Along the way, we get to know Tiberius better and understand what makes him tick, as well as gaining insight on the highly charged relationship between the brothers. For me, the most delicious part of the reading experience was the mounting tension between Veronica and Stoker, as they creep closer and closer to the point where they’ll just have to finally admit their feelings and declare their intentions toward one another. Like I said, these two — chemistry, sparks, fire, passion… you name it. (But no, there’s no graphic physical stuff, just tension and attraction galore.)

As always, the language and dialogue in these books is so much fun. A little sampling:

“What in the name of seven hells do you mean you want to ‘borrow’ Miss Speedwell? She not an umbrella, for God’s sake.”

Her doglike devotion was appalling; any woman with spirit or strength could only feel revulsion at the notion of offering oneself up like a sacrificial lamb to the slaughter of one’s own independent thought and feeling.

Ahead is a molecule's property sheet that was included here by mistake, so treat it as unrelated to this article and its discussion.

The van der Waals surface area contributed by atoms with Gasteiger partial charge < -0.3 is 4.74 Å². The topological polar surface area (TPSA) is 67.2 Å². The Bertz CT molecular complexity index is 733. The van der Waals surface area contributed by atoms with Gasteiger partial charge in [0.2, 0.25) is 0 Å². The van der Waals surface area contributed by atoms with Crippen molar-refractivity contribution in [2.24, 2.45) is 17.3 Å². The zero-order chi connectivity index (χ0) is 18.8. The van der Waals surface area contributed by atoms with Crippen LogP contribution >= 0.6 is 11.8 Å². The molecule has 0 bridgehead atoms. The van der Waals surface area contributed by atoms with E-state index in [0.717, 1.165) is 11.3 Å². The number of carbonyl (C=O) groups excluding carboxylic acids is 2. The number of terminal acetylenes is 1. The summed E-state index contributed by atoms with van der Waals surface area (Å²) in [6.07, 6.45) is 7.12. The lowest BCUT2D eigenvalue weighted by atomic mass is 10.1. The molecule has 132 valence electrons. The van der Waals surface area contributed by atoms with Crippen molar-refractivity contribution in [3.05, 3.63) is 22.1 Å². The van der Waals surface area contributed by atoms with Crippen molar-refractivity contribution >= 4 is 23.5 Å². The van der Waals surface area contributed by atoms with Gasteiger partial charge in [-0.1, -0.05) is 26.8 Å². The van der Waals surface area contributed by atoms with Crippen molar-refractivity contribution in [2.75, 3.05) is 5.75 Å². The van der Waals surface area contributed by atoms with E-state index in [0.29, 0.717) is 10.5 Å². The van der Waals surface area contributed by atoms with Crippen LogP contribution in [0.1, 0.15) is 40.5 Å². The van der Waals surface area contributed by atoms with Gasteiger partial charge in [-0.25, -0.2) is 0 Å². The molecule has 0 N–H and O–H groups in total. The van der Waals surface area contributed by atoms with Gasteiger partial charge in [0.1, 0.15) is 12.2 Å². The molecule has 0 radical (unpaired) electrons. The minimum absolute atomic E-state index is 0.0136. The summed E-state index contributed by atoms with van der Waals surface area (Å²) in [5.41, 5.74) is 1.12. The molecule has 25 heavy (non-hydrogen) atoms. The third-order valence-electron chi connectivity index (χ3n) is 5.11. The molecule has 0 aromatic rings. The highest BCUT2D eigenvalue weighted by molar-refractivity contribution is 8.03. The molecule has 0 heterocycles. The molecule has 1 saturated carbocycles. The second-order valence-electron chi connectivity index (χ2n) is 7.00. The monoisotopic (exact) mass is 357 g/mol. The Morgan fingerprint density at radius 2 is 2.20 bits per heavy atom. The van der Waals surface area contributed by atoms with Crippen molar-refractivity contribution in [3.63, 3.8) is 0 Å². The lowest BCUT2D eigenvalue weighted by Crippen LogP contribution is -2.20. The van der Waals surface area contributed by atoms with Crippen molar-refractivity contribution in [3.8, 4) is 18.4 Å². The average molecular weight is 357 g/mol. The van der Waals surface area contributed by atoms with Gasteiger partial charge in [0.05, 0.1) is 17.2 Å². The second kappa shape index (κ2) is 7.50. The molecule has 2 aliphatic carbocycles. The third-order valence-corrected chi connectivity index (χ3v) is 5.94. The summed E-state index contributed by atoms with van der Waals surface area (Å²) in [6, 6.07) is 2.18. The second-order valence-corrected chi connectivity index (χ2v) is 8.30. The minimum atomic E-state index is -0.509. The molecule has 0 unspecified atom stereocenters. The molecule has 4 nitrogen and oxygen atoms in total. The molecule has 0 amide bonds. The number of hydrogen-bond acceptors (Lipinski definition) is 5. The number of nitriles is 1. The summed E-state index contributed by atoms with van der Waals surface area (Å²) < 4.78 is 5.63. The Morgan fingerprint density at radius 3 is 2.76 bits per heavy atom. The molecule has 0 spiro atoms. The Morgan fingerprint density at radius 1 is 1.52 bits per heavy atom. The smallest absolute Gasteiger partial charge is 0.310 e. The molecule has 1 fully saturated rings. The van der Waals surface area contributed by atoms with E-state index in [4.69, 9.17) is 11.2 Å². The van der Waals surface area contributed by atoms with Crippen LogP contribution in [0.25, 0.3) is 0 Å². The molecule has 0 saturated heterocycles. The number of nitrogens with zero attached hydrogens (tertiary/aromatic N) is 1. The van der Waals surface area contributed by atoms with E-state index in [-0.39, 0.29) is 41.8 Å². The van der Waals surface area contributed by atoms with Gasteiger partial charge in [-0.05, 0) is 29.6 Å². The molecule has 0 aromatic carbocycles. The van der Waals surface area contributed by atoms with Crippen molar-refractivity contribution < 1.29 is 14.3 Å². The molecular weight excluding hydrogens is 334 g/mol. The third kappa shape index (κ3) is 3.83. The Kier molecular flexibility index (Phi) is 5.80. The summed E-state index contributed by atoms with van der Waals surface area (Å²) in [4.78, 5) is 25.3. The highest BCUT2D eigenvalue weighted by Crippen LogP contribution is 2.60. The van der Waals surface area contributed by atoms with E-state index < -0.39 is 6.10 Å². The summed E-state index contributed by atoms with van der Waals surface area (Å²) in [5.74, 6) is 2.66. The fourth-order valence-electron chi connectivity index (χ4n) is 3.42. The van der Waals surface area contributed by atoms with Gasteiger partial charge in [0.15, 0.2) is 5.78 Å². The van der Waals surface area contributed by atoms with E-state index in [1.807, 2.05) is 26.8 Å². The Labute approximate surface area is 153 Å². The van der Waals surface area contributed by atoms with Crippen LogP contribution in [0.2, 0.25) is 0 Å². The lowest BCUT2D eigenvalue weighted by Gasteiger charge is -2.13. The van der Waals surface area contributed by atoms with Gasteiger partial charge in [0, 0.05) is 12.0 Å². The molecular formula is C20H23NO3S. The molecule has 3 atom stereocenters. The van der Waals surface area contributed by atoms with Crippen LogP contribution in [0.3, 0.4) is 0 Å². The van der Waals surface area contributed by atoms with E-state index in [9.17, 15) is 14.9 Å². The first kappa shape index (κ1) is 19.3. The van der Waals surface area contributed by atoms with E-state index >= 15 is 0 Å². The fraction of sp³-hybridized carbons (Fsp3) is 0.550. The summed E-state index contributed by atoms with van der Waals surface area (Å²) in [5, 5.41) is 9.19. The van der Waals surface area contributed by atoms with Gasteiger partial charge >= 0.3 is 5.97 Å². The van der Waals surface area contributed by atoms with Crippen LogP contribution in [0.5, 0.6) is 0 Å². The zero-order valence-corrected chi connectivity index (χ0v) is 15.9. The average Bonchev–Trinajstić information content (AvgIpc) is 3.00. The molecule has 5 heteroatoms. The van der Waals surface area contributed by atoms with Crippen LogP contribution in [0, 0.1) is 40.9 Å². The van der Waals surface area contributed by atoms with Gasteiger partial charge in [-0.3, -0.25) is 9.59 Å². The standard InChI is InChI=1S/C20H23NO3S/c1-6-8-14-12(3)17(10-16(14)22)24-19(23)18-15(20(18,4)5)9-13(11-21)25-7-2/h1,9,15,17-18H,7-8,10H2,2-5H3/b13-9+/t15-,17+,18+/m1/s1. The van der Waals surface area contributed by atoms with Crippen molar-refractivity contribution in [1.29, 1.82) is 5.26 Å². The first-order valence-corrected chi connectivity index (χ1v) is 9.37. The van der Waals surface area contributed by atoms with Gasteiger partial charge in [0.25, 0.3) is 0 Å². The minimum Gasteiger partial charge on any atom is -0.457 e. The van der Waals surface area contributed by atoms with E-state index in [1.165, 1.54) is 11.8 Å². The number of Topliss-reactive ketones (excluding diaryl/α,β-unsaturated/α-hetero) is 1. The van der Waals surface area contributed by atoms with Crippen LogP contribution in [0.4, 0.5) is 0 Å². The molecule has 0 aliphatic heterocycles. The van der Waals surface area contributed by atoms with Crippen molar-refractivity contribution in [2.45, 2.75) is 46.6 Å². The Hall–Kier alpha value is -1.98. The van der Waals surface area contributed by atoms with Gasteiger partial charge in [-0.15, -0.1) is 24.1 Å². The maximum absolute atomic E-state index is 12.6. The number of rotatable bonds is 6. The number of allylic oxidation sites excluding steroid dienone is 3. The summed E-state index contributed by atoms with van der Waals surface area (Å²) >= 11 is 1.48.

Men were a joy to sample, but a mate would be a complication I could not abide.

“Does this mean you will stop torturing me by displaying yourself in various states of undress?’

“Not a chance.”


At the end of A Dangerous Collaboration, we get a hint about what Veronica and Stoker’s next adventure will be in book #5. And now I’m jumping out of my skin, dying to read it NOW. This is really a terrific series, and I encourage everyone to start at the beginning and dive in!

Want to know more? Check out my reviews of the previous books in the Veronica Speedwell series:
A Curious Beginning
A Perilous Undertaking
A Treacherous Curse
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The details:

Title: A Dangerous Collaboration (Veronica Speedwell, #4)
Author: Deanna Raybourn
Publisher: Berkley
Publication date: March 12, 2019
Length: 336 pages
Genre: Historical fiction/mystery
Source: Review copy courtesy of the publisher via NetGalley

Book Review: A Perilous Undertaking (Veronica Speedwell, #2) by Deanna Raybourn

perilous-undertakingBook the Second in the wonderful Veronica Speedwell mystery series by Deanna Raybourn!